Monday, October 5, 2015
Through History with The Monday Quiz: the 1140s
...with a record-setting 1.25 Western Hemisphere questions!
1. One of the most powerful political forces in North America before European contact was the league of the the Mohawk, Onondaga, Oneida, Cayuga, and Seneca peoples. Although this league was almost certainly founded in the fifteeth or sixteenth century, there is a counterclaim based on oral tradition that pinpoints the day of founding as August 31, 1142. Name that political unit! (Hint: Starts with an I!)
2. “It is now generally agreed by most scholars that identifiable historical Catharism did not emerge until at least 1143.” By the end of the century, Cathars would be common in southern France, where they were also called “Albigensians.” Without going into the details – although they are pretty interesting – what was Catharism?
3. In 1143, Robert of Ketton fulfilled a request from Peter the Venerable by completing the first European translation of an important book. Robert called his version Lex Mahumet pseudoprophete. What is the real name of the book in question?
4. In 1144, Pope Eugenius III sent one of his most prominent churchmen, Bernard of Clairvaux, on a high-profile preaching mission. Writing back to his boss to report his success, Bernard boasted that "cities and castles are now empty. There is not left one man to seven women, and everywhere there are widows to still-living husbands." What had happened to all the men?
5. Here are the ruins of Merv, in modern Turkmenistan. An oasis on the Silk Road trade routes, Merv was an important city in the Seljuk Empire, hosting a major library and madrasa. From 1145 to 1153, it was thought to have a special distinction among the world’s cities. What was that special distinction?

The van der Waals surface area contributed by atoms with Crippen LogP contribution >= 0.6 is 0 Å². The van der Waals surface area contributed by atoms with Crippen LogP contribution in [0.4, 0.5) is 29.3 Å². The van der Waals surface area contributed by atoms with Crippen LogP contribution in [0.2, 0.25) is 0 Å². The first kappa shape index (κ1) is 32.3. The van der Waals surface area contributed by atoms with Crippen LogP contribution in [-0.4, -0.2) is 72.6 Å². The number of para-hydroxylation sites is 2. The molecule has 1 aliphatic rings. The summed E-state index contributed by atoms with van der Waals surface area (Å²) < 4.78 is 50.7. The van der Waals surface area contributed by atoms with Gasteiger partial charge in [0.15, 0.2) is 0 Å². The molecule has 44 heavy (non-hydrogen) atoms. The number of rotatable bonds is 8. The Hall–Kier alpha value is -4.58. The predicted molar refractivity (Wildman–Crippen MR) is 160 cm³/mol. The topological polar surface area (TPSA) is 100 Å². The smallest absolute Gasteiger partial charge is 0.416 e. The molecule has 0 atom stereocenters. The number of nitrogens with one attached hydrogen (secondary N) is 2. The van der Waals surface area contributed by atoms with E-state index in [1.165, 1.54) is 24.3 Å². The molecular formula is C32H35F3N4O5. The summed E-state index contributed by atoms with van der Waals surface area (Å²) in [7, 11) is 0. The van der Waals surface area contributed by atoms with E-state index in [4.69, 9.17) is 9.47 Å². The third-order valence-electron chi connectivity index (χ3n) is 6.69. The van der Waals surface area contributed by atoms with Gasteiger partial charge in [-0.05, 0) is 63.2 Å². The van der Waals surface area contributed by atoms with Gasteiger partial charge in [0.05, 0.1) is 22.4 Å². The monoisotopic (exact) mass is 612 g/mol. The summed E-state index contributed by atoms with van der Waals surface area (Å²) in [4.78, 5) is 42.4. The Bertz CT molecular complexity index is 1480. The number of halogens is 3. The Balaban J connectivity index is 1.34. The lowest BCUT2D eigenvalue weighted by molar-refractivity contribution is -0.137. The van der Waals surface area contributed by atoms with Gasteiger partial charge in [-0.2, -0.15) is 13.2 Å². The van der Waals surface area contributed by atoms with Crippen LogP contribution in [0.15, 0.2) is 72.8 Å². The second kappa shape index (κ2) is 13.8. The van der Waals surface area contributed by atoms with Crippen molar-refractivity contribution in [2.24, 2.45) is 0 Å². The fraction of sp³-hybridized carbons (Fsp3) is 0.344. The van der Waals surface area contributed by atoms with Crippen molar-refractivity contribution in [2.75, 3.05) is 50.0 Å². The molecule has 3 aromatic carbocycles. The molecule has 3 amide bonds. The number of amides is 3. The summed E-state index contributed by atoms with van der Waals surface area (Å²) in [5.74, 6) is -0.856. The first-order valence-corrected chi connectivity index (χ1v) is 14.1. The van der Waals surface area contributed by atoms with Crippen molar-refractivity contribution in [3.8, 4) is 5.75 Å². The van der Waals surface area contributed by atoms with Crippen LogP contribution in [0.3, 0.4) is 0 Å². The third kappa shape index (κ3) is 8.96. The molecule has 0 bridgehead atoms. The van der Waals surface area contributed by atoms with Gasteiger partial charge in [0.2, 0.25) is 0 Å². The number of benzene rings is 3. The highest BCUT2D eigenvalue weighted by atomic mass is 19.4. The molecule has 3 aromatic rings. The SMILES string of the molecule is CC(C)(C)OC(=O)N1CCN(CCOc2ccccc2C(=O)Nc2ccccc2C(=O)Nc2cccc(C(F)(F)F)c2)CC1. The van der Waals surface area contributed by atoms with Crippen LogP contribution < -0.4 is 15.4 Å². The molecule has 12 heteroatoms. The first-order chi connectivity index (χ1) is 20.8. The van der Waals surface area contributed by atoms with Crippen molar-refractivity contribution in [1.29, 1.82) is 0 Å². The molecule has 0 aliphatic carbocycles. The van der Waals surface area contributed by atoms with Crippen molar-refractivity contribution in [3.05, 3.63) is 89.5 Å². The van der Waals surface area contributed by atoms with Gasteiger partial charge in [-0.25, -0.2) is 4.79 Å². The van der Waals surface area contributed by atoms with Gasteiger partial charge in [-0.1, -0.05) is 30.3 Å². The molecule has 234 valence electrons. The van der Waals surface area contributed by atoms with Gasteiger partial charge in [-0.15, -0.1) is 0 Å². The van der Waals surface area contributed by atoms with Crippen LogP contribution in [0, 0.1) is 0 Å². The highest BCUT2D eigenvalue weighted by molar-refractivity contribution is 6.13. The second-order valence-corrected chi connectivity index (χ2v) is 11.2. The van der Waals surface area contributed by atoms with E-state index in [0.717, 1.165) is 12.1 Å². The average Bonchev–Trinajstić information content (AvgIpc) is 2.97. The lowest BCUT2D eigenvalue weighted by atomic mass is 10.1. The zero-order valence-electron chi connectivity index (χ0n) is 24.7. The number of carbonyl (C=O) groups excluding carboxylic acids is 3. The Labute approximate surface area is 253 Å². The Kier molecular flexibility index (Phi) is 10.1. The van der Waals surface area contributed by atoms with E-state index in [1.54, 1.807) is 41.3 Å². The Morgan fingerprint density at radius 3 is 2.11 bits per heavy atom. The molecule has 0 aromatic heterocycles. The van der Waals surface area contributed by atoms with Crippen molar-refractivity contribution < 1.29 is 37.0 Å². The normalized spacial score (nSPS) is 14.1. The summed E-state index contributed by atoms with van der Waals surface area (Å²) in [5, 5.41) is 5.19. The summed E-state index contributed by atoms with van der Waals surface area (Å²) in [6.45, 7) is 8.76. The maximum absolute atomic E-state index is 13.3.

6. In 1148, Anna Komnene wrote the Alexiad, a biography of her father, Alexios I Komnenos. Of what state must Alexios have been the ruler?
7. Sometime in or around the 1140s, Europeans brought home a new plant they had bumped into in Arab markets. Technically a grass, with a thick, fibrous central stalk, it would turn out to yield an incredibly popular product; by some measures, it is the world's highest-volume agricultural product. The fact that it is so labor-intensive to grow, however, has had some unfortunate historical consequences. Name that plant!
8. 1147 saw the first mention of a river town built along a tributary of the Volga. It would eventually grow to be among the largest inland cities in the world. What is its name?
9. Sometime in or near the 1140s, craftsmen in what is now France, Greece, India, and Peru were working on these items (from the book “10,000 Years of Art”). Which piece is from which place?
10. On July 23, 1148, armies led by Conrad III of Germany, Louis VII of France, and Baldwin III of Jerusalem attacked the city of Damascus. How did that work out for them?
Hey, you know what? Only Susan completed:
Through History with The Monday Quiz: the 1130s
She did great, with 7/10, and wins her second week running. But I'll leave off the answers for now, in case anybody wants to go back and give it the old college try. And maybe we'll mix up the format for a week or two, to combat the perils of "High Middle Ages Fatigue."